PFS

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Step 1: Go to Configuration > Dual WAN > General Settings. Enable Fail Over by selecting the Fail Over radio button. Then, configure your Fail Over policy.

Step 2: Go to Configuration > Advanced > Dynamic DNS and configure your dynamic DNS settings (Both WAN1 and WAN2).

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Step 3: Go to Configuration > VPN > IPSec > IPSec Policy. Click Create to configure VPN settings.

Step 4: Click Save Config to save all changes to flash memory.

To configure BiGuard 10 gateway, refer to the screenshot below.

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H.9 VPN Concentrator

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Local ID Type: Subnet

Local subnet: 0.0.0.0

Local mask: 0.0.0.0

Remote ID Type: Subnet

Remote subnet: 192.168.3.0

Remote mask: 255.255.255.0

192.168.2.x

100.100.100.1

BiGuard 50G

Headquarter

Local ID Type: Subnet

Local subnet: 0.0.0.0

Local mask: 0.0.0.0

Remote ID Type: Subnet

Remote subnet: 192.168.4.0

Remote mask: 255.255.255.0

200.200.200.1

Local ID Type: Subnet

Local subnet: 192.168.3.0

Local mask: 255.255.255.0

Remote ID Type: Subnet

Remote subnet: 0.0.0.0

Remote mask: 0.0.0.0

192.168.3.x

BiGuard 10

Branch A

BiGuard 10

Branch B

201.201.201.1

192.168.4.x

Local ID Type: Subnet

Local subnet: 192.168.4.0

Local mask: 255.255.255.0

Remote ID Type: Subnet

Remote subnet: 0.0.0.0

Remote mask: 0.0.0.0

Step 1: Go to Configuration > VPN > IPSec > IPSec Policy and configure the link from BiGuard 50G to BiGuard 10 Branch A.

207

Step 2: Go to Configuration > VPN > IPSec > IPSec Policy and configure the link from BiGuard 50G to BiGuard 10 Branch B.

208

Step 3: Go to Configuration > VPN > IPSec > IPSec Policy and configure the connection from BiGuard 10 Branch A to BiGuard 50G.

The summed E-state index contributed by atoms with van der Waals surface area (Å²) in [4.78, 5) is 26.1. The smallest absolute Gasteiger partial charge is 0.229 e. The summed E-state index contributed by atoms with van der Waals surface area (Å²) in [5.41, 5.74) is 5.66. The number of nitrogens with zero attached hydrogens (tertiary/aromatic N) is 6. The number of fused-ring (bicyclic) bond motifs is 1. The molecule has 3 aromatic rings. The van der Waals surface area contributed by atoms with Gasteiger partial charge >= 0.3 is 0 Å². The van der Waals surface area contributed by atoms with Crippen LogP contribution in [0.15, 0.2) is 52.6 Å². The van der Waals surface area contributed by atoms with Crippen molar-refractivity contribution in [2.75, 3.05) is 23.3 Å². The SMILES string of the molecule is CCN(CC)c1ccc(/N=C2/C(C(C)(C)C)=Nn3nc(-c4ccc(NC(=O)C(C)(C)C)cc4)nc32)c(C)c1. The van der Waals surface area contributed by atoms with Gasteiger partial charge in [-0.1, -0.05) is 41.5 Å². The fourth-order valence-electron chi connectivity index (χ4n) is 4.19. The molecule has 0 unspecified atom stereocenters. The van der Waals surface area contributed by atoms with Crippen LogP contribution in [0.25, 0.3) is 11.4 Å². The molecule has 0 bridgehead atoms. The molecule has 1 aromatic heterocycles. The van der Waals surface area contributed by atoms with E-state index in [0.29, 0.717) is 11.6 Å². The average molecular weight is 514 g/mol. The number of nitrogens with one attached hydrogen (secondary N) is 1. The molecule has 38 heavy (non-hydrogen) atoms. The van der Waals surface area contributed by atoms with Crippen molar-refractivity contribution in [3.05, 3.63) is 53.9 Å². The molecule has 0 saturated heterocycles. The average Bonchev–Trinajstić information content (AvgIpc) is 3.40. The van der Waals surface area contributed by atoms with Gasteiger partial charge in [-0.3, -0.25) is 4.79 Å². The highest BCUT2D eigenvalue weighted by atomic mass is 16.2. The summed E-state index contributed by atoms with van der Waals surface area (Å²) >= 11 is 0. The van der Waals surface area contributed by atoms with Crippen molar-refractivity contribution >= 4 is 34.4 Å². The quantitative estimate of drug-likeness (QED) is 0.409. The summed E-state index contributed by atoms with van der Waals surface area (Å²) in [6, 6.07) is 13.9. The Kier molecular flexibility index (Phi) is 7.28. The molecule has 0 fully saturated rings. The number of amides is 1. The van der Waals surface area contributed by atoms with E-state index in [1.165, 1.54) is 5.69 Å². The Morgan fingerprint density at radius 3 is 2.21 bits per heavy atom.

209

Step 4: Go to Configuration > VPN > IPSec > IPSec Policy and configure the connection from BiGuard 10 Branch B to BiGuard 50G.

210

Step 5: Click Save Config to save all changes to flash memory.

H.10 Protocol Binding

Step 1: Go to Configuration > Dual WAN > General Settings. Select the Load

Balancing radio button.

211

Step 2: Go to Configuration > Dual WAN > Protocol Binding and configure settings for WAN1.

Step 3: Go to Configuration > Dual WAN > Protocol Binding and configure settings for WAN2.

212

Step 4: Click Save Config to save all changes to flash memory.

H.11 Intrusion Detection

Hacker

BiGuard Safe!!

Server Safe!!

Intrusion Detection on

DoS Attack

DoS Attack

DoS Attack

Hacker

Detected!

Dropped

DoS Attack

Hacker

Step 1: Go to Configuration > Firewall > Intrusion Detection and Enable the settings.

Step 2: Click Apply and then Save Config to save all changes to flash memory.

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H.12 PPTP Remote Access by Windows XP

Headquarter

100.100.100.1

Business Trip

Windows XP

PPTP Client

Public IP

BiGuard &PPTP Server

Local subnet: 192.168.30.0

Local mask: 255.255.255.0

PPTP Tunnel

Step1: Go to Configuration > VPN > PPTP and Enable the PPTP function, Click

Apply.

Step2: Click Create to create a PPTP Account.

214

Step3: Click Apply, you can see the account is successfully created.

Step4: Click Save Config to save all changes to flash memory.

Step5: In Windows XP, go Start > Settings > Network Connections.

215

Step6: In Network Tasks, Click Create a new connection, and press Next.

216

Step7: Select Connect to the network at my workplace and press Next.

Step8: Select Virtual Private Network connection and press Next.

217

Step9: Input the user-defined name for this connection and press Next.

Step10: Input PPTP Server Address and press Next.

218

Step11: Please press Finish.

Step12: Double click the connection, and input Username and Password that defined in BiGuard PPTP Account Settings.

219

PS. You can also refer the Properties > Security page as below, by default.

220

H.13 PPTP Remote Access by BiGuard

Headquarter

100.100.100.1

200.200.200.1

Branch Office

BiGuard &PPTP Server

PPTP Tunnel

Local subnet: 192.168.30.0

Local mask: 255.255.255.0

BiGuard &PPTP Client

Step1: Go to Configuration > VPN > PPTP and Enable the PPTP function, Disable the Encryption, then Click Apply.

Step2: Click Create to create a PPTP Account.

221

Step3: Click Apply, you can see the account is successfully created.

Step4: Click Save Config to save all changes to flash memory.

Step5: In another BiGuard as Client, Go to Configuration > WAN > ISP Settings.

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Step6: Click Apply, and Save CONFIG.